The new way to seal the deal is to be immortalized in the world’s largest underwater memorial, the Atlantis Memorial Reef, right off Key Biscayne. The best part? It’s modeled after the most mythical of all cities: Atlantis. Herewith: your ticket to eternity.
Text by Jorge Arauz Photos and renderings courtesy of AMR | July 16, 2018 | Lifestyle

Atlantis has finally been found. Or at least it’s been recreated three miles off the coast of Key Biscayne in the form of The Atlantis Memorial Reef [AMR], set to become the world’s largest man-made reef, covering 600,000 square feet of ocean floor and providing people around the world with an underwater location encased in the mythical Lost City of Atlantis, for permanent placement of commemorative artifacts, tributes, keepsakes and cremated remains.
Gary Levine, founder and CEO of the project, has dubbed the area “A City for Eternity.” “People are amazed,” says Levine. “I like nothing better than hearing ‘Wow, that’s where I want to go!’ or ‘What an incredible idea!’ This one-of-a-kind environment will memorialize the deceased and the life they lived, like no other available alternative, by creating ‘new life after life’ on Earth.”
According to Levine, the project, which has the go-ahead to expand until 2016, has already received an overwhelming response — from ecological interest, to water sports activity to people with interest in securing a spot. “We have the ability to accelerate construction commensurate with demand, but anticipate completion within five years,” says Levine. “As time passes, all of the pieces of this incredible puzzle will continue to fall into place.”
Already, even before its official inception, Levine and his team have plans to complete a comprehensive marketing plan that segments their total market into meaningful focus groups. They’ve also identified strategic distribution channels for reaching target consumer groups. “Marketing to the water sports industry is most important,” says Levine. “These people have a true love of the ocean and the many years of enjoyment made available to them by that environment.”
But creating an eternal underwater city of this magnitude comes with its share of roadblocks, especially when it comes to the permitting process, which in the case of AMR, took a little more than two years to complete. “The most important questions were how this project could be sure to withstand storms so as to not allow damage to surrounding reefs,” says Levine. “Also important was the impact of this project on existing reefs and if fish would transfer to the new habitat that would be developed.”
Among the groups that were involved in the permit approval process are: the U.S. Army Corps of Engineers, the Department of Environmental Resource Management, the Department of Environmental Protection, the U.S. Environmental Protection Agency, the Florida Fish and Wildlife Conservation Commission, Coastal Zone Management, the Endangered Species Act, the Protected Resources Division National Marine Fisheries Service, U.S. Fish and Wildlife, the National Oceanic and Atmospheric Administration and the Division of Marine Fisheries Artificial Reef Program, among others.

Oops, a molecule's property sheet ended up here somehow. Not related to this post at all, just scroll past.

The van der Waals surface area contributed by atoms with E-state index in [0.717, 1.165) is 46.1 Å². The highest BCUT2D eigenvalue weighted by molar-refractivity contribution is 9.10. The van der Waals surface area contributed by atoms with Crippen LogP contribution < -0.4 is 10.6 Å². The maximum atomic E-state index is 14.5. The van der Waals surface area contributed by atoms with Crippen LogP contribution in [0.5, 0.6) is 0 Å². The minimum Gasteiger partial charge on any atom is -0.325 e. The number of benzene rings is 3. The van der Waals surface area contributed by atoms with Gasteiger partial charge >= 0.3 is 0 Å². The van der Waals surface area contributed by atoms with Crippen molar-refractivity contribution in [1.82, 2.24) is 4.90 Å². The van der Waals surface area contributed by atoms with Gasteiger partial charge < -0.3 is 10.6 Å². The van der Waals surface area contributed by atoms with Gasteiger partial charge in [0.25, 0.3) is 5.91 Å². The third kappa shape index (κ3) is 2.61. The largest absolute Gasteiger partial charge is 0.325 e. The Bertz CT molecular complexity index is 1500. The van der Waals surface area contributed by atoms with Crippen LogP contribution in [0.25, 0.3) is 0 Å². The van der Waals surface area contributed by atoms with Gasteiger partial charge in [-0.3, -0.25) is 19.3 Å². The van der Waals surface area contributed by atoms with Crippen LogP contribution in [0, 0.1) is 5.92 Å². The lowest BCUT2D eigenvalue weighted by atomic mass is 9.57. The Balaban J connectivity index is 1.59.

Another hurdle Levine and his team faced was finding investors for the project. “Explaining why it would work and why the investment made perfect sense was difficult when it was just conceptual,” admits Levine. “Getting to the point where construction actually took place changed many of the questions and perceptions. The hardest part was the waiting.”
Within its 28 themed areas — including a space for pets and a special tribute site dedicated to fallen military heroes — are unique statues, sculptures, and structures crafted from marble, bronze and concrete. Once completed, the project will cover more than 16 acres and accommodate more than 125,000 remains. “I wanted the project to be somewhat futuristic and contemporary in design, “ says Kim Brandell, the designer and sculptor for the project. “The inspiration came from many years of scuba diving the reefs of Florida and the Caribbean. Also, the attraction I have for Roman and other old architecture was a factor.”
So why Atlantis? “Why not Atlantis is the real question,” says Levine. “Atlantis is as unique as the project itself in that we are building this memorial garden underwater, we wanted to pull out all the stops. Using Atlantis as a basic idea gave us a lot of latitude to use all of the creative thoughts that we needed to make it so different. The fact that it’s underwater and a final resting place brings a special kind of magic to the project.”
So will Levine and his team commit to this “Eternal City” for all of eternity? They wouldn’t have it any other way. “While I can wait for the right moment, Kim Brandell and I can’t imagine having anywhere but Atlantis serve as our final resting place,” assures Levine. “I expect many of our family members will also rest in Atlantis.” And with that level of conviction, many others are sure to follow suit.